Fast-forward a decade and Grant was one of the large group of Adelaide racers showing Australia how good the Suzuki GSX-R1100 engine was. Try a quarter mile time of 8.7 seconds with a terminal speed of 152mph!
A partnership with engine tuner Jim “Platypus” Hanlon continued into the 2000s, when Grant discovered salt-lake racing. Another long-term supporter and friend is Mick Adi, of Advance Headers. (He’s a bit mad too, racing a Goggomobil Dart powered by a supercharged, methanol-burning VW engine).
In 2004 Grant became the first Aussie motorcyclist inducted into the 200mph Club with a run of 200.9mph (323km/h) at Lake Gairdner.
Amazingly, it was his first year on the salt and he even upped the ante during the week, hitting 204.1mph.
By 2010 Grant had his daughter Rebekah and son-in-law Paul Powditch out competing with him.
Paul took his 2008 GSXR-750 to a production 750cc record of 162.954mph and reset the modified MPS/G 750 record to 167.566mph. Rebekah then drove her Hanlon-prepped Suzuki GTI Swift to 125.226mph.
To prove he wasn’t just fast on the salt, Grant took his ’Busa to Tasmania’s Longford Revival Festival in early 2011.
His speed of 291.42km/h over the Flying Mile was just 1.58km/h off the record set by Formula One driver Chris Amon’s Ferrari V12 in 1968.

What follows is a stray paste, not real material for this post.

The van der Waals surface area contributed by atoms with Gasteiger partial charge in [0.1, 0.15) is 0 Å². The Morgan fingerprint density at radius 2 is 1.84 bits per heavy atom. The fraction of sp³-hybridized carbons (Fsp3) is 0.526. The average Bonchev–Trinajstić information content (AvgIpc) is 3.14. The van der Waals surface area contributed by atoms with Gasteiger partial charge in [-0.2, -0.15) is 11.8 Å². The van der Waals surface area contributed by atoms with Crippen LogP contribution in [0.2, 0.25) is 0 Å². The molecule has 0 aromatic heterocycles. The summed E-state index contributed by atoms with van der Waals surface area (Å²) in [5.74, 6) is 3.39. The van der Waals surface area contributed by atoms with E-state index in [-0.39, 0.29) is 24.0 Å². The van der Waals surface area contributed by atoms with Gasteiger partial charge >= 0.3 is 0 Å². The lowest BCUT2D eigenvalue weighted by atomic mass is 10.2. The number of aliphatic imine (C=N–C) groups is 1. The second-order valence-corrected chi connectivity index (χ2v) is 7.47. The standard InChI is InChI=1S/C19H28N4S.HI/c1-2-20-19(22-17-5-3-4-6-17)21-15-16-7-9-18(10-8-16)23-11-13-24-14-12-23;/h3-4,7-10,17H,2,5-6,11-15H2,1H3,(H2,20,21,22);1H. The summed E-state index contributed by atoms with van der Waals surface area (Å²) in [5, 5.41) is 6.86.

To put Grant’s effort into perspective on that bumpy, wind-buffeted track, the fastest car in 2011 was a Holden Monaro at a mere 252km/h.
Back on the salt, Kawasaki Australia’s record-breaking effort in 2013 got Suzuki fanatic Grant fired up.
The Ninja ZX-14R hit 208.153 to set a new Australian Production Frame-Production Engine (P-P) 1650cc record.
It was the fastest speed any standard bike had achieved in Australia.
Grant responded in typical fashion, dragging out the standard-spec Gen One ’Busa he hadn’t ridden on the salt since 2010.
Despite displacing 1299cc, compared to the Kawa’s 1441cc, Grant took the record back with a stunning 209.839mph.
It was proof that salt-lake racing reduces motorcycle competition to its simplest form.
To go far and fast all you need is self-belief and basic workshop ingenuity.
Speaking of which, what plans has Grant for grandson Lachlan?
“We are getting a Cagiva Mito for next year,” he says.
Plenty of people have fitted Yamaha’s RD350 engine to a Mito chassis. Expect Grant to slot a Suzuki in.
“This is his life, it really is,” says daughter Rebekah.
by HAMISH COOPER
PHOTOGRAPHY HAMISH COOPER, TUCKER-POWDITCH archives